UMD researchers on six of 22 teams awarded Department of Defense MURI grants; CMNS represented on five of these awards
University of Maryland researchers are involved with more than a quarter of the research teams awarded 2015 Multidisciplinary University Research Initiative (MURI) grants by the Department of Defense (DOD). UMD is represented on six of the 22 teams that received awards, putting UMD in a three-way tie with the Massachusetts Institute of Technology and Stanford University for the most grants involving any one university in 2015. The UMD College of Computer, Mathematical, and Natural Sciences is represented in five of these awards, including one for which UMD serves as the lead institution.
The highly competitive MURI program supports research teams, primarily at academic institutions, whose work spans multiple science and engineering disciplines. The Army Research Office, the Air Force Office of Scientific Research, and the Office of Naval Research solicited proposals in 19 topics important to the DOD. Out of a total of 76 proposals, 22 teams were selected to receive awards worth a total of $149 million over the next five years. MURI awards provide students and researchers with long-term support that is important for discovery and applied research programs.
"The University of Maryland's outstanding performance in securing these MURI awards, tied for the highest number of any university, demonstrates our world class, interdisciplinary research expertise in science and engineering," said UMD Vice President and Chief Research Officer Patrick O'Shea.
Professor Wolfgang Losert of the Department of Physics, the Institute of Physical Sciences and Technology (IPST), and the Institute of Research in Electronics and Applied Physics (IREAP), is the lead on a successful MURI proposal entitled "Understanding and Controlling the Coupled Electrical, Chemical & Mechanical Excitable Networks of Living Systems." The University of Maryland will serve as the lead institution for this initiative, which also involves Professor Patrick Kanold (Biology) and Professor John Fourkas (Chemistry and Biochemistry).
“We are delighted to receive MURI support to pursue a new research area at the interface of cell science and neuroscience,” Losert said. “The objective of our MURI is to develop novel ways to control the behavior of cells and cell groups noninvasively with controlled electric fields. Potential future applications are accelerated wound healing and new man-machine interface designs.”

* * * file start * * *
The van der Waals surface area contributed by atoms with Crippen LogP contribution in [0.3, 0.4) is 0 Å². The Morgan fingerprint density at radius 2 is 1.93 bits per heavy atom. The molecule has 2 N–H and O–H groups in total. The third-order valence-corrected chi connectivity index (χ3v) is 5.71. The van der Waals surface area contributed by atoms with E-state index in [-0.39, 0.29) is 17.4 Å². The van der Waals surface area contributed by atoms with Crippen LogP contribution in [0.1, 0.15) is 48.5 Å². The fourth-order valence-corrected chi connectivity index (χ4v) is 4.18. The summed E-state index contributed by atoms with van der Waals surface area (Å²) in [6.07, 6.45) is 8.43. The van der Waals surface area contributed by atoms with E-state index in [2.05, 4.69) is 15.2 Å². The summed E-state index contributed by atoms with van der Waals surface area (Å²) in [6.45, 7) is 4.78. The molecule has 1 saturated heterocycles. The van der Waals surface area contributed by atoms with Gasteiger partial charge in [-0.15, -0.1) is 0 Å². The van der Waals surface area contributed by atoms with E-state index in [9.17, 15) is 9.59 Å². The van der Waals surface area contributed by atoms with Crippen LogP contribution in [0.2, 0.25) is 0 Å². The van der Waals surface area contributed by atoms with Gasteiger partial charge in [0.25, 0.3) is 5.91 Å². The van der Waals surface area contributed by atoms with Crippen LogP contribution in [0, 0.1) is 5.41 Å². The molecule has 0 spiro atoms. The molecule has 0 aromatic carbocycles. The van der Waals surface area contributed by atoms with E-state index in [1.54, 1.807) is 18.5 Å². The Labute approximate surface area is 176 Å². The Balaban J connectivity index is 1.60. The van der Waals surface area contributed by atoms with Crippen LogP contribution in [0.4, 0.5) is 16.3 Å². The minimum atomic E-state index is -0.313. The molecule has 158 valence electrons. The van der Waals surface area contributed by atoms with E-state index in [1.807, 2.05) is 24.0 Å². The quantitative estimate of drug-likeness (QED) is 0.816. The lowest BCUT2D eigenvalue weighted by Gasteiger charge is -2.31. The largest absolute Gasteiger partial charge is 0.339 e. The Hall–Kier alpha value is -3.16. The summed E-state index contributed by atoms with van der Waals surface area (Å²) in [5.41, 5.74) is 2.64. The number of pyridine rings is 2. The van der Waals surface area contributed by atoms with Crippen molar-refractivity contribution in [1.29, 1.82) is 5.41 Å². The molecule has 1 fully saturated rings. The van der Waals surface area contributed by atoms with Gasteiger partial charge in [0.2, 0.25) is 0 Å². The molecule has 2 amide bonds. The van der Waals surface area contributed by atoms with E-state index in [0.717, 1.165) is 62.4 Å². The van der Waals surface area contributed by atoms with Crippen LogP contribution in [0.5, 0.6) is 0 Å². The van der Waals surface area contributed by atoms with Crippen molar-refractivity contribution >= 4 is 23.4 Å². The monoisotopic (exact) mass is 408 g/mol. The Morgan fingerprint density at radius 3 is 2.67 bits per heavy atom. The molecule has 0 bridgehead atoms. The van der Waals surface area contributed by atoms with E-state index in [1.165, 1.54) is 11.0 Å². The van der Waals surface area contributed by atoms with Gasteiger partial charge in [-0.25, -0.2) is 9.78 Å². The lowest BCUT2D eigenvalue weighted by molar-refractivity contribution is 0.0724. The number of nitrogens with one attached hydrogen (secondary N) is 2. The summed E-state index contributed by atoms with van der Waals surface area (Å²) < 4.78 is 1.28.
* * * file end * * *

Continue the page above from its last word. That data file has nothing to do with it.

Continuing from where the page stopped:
Other MURI awards involving UMD researchers are as follows:
Professor Mohammad Hafezi of the Department of Electrical and Computer Engineering (ECE), the Joint Quantum Institute (JQI), and IREAP will join a MURI effort to study "Engineering Exotic States of Light with Superconducting Circuits." This MURI effort is led by Princeton University.
Professor Kiyong Kim (Physics/IREAP) and Professor Howard Milchberg (ECE/Physics/IREAP) will join a MURI project entitled "Harnessing Strong-Field MidInfrared (IR) Lasers: Designer Beams of Relativistic Particles and THz-to-X-ray Light." The initiative is led by the University of Colorado, Boulder.
Professor YuHuang Wang (Chemistry and Biochemistry) will join a MURI project entitled "A 4D Nanoprinter for Making and Manipulating Macroscopic Materials.” This project is led by Northwestern University.
Professor Bryan Eichhorn (Chemistry and Biochemistry) and Professor Michael Zachariah (Chemistry and Biochemistry) will join a MURI team working on a project entitled "Metalloid Cluster Building Blocks and Their Inclusion with Composite.” This effort is led by Johns Hopkins University.
Professor Sarah Bergbreiter (Mechanical Engineering) will join a MURI team working on a project entitled “Evolutionary Mechanics of Impulsive Biological Systems: Guiding Scalable Synthetic Design.” The initiative is led by Duke University.
Over the past 29 years, the DOD's MURI program has resulted in significant capabilities for U.S. military forces and opened up entirely new lines of research. Visit the DOD website to learn more about the MURI program and the 22 research initiatives that were awarded.
In a March 3 Science magazine “ScienceInsider” news article, News Editor David Malakoff noted: “Since it was founded in the mid-1980s, MURI has become a mainstay of DOD’s basic research programs, accounting for about one-quarter of the $1 billion in basic research funding that the Pentagon spends annually at U.S. universities. In some fields, including computer science, engineering research, and math, the military is now the dominant U.S. funder of fundamental science. Whereas many of DOD’s funding efforts focus on single-investigator grants, MURI aims to unite researchers from different disciplines and universities on a single project.”
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About the College of Computer, Mathematical, and Natural Sciences
The College of Computer, Mathematical, and Natural Sciences at the University of Maryland educates more than 7,000 future scientific leaders in its undergraduate and graduate programs each year. The college's 10 departments and more than a dozen interdisciplinary research centers foster scientific discovery with annual sponsored research funding exceeding $150 million.